Last week we were busy again for our clients. One of our potential clients called. The issue? Supplying manure drying systems to poultry farms. So we got to work.
The customer told me that in autumn and winter it is very important to get your best dry compost because dry manure weighs less. And that, of course, reduces costs.
How does this customer dry the compost? By using centrifugal fans. He uses the fans to blow air in. After our conversation, this customer was immediately interested in learning more about Slingerland Techniek: centrifugal fans are an important part of this customer’s drying system.
We then had extensive email contact. Including a link to our centrifugal fans. The customer searched through our selection tables and sent me the following message not long after:
Thanks for your mail.
Just scrolling through the sheets, I don’t actually come across a 7.5KW centrifugal fan that gives 15,000m3h at 2500 pascal.
Do you know which one I should have then?
The customer could not find the alternative with us. Hmm, how is this possible? That creates a challenge. So I started looking in our tables myself and indeed: I came up with more in the direction of a 15 or 18.5kW model. I then made a friendly email explaining why this is absolutely impossible.
I have studied you request for a while, but I think this is indeed impossible. If someone else can supply you with these fans though, I would like to order 10 of them as well. Because these fans are so efficient that they generate power. To determine the return of a centrifugal fan we need to look at the following:
Absorbed power you calculate with the following formula:
Air volume x total pressure : 3600 : (efficiency x 10) = power consumption.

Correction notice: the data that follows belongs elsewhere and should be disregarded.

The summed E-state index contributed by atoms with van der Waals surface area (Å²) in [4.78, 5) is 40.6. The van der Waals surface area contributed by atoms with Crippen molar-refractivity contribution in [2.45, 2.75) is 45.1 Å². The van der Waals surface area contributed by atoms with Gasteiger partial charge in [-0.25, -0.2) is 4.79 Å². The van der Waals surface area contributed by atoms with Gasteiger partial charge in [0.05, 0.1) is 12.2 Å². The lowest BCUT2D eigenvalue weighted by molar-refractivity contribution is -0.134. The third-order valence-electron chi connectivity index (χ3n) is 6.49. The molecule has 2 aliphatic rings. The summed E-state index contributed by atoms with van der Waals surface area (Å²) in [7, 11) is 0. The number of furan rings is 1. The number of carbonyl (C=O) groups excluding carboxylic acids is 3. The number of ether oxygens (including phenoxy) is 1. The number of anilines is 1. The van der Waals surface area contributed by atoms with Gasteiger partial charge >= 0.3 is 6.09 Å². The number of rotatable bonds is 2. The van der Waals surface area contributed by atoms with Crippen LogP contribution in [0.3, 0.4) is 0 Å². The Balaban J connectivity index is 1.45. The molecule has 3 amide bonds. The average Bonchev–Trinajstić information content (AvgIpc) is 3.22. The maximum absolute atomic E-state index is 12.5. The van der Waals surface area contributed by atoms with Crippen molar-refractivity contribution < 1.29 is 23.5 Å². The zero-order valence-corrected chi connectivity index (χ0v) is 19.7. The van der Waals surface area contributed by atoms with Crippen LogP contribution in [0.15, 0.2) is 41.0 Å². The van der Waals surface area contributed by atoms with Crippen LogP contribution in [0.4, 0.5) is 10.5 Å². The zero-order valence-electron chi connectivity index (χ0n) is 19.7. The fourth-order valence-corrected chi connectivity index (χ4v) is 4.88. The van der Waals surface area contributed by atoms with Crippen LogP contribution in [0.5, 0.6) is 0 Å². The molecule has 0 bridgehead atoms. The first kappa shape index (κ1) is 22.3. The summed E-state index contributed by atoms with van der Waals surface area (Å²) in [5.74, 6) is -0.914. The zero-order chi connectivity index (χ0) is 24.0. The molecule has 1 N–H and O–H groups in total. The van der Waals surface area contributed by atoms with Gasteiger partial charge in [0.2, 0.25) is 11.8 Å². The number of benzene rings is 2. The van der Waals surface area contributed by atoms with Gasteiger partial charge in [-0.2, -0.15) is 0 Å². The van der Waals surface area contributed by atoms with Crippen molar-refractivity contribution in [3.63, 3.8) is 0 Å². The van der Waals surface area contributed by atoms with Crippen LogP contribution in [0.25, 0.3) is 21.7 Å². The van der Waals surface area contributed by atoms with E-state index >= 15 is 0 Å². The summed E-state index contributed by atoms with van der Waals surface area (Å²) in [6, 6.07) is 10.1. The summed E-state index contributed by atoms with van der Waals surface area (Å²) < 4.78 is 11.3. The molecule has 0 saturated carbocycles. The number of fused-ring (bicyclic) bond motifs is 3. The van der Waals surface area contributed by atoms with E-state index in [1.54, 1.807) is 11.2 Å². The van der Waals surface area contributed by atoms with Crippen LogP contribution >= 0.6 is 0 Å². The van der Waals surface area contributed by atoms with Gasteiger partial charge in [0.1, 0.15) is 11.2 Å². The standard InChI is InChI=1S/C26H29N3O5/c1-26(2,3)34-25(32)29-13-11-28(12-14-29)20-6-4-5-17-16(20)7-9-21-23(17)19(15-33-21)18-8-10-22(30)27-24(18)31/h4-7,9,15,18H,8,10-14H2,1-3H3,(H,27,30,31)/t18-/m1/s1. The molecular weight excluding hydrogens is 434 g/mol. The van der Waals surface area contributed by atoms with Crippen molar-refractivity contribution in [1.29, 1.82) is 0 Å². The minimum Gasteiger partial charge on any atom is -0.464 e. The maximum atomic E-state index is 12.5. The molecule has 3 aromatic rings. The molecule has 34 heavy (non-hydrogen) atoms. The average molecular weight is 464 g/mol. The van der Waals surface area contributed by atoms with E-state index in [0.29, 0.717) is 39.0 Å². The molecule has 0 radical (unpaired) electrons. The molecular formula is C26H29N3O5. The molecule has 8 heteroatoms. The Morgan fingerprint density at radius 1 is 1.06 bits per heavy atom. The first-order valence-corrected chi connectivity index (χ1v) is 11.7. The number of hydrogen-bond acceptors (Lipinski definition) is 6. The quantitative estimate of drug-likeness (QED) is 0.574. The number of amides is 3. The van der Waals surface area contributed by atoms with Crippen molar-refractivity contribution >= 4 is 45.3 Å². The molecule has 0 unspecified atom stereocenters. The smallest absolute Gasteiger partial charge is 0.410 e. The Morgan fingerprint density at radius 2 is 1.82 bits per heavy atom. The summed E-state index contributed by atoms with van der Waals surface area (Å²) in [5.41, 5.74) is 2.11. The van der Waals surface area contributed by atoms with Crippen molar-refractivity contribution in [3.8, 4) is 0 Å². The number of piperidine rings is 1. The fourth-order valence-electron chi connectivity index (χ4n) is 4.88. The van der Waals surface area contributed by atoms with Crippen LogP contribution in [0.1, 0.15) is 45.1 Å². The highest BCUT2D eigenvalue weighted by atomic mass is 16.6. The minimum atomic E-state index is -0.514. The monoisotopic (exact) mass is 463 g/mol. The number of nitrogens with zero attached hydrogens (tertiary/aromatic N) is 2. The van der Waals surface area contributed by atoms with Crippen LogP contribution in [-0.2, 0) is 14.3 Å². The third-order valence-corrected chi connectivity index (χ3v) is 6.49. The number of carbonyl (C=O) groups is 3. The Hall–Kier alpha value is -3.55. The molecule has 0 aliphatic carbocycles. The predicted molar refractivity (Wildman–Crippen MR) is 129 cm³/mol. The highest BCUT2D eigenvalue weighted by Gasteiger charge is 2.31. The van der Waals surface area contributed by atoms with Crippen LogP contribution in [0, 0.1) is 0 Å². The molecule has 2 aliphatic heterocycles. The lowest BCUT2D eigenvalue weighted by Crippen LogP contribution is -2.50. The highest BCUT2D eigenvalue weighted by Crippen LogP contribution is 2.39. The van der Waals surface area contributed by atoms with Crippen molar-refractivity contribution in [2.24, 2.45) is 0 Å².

If I fill this in with the air and pressure data you provide and with the assumption that this fan has 87% efficiency I come up with the following data:
15000 m3/h x 2500 Pa :3600: 870 = 11.97 kW….
So with a fan that has 87% efficiency you have 11.97kW of power consumption.
Now if I enter the same formula with 110% efficiency (practically impossible because then the machine is actually generating energy) I get the following data:
15000 m3/h x 2500 Pa :3600: 1100 = 9.46 kW….
So even with this efficiency you won’t make it below 7.5kW.
With this explanation, the client was of course willing to send me the curves of the competition. Very nice! After studying the curves, I noticed that the numbers were slightly different. In the curves there were the following numbers:
So in this I saw that it is about 12,000 m3/h at just under 200 mm wg.
12,000 m3/h x 1900 Pa :3600: 870 = 7.2kW
That comes down to a pretty efficient fan. But I still don’t actually know if they are talking about dynamic pressure or total pressure. So I started looking some more and finally found drawings of the fan. This fan has an inlet of 285mm.
If you suck in 11,000 m3/h through this inlet you have a speed of 55 meters per second and a pressure loss of 1800 Pa. So there is almost nothing left for your system. So it is very likely that this fan has its operating point somewhere on the left side of the curve.
Would you like to know more about the operating point of your fan? Contact us today!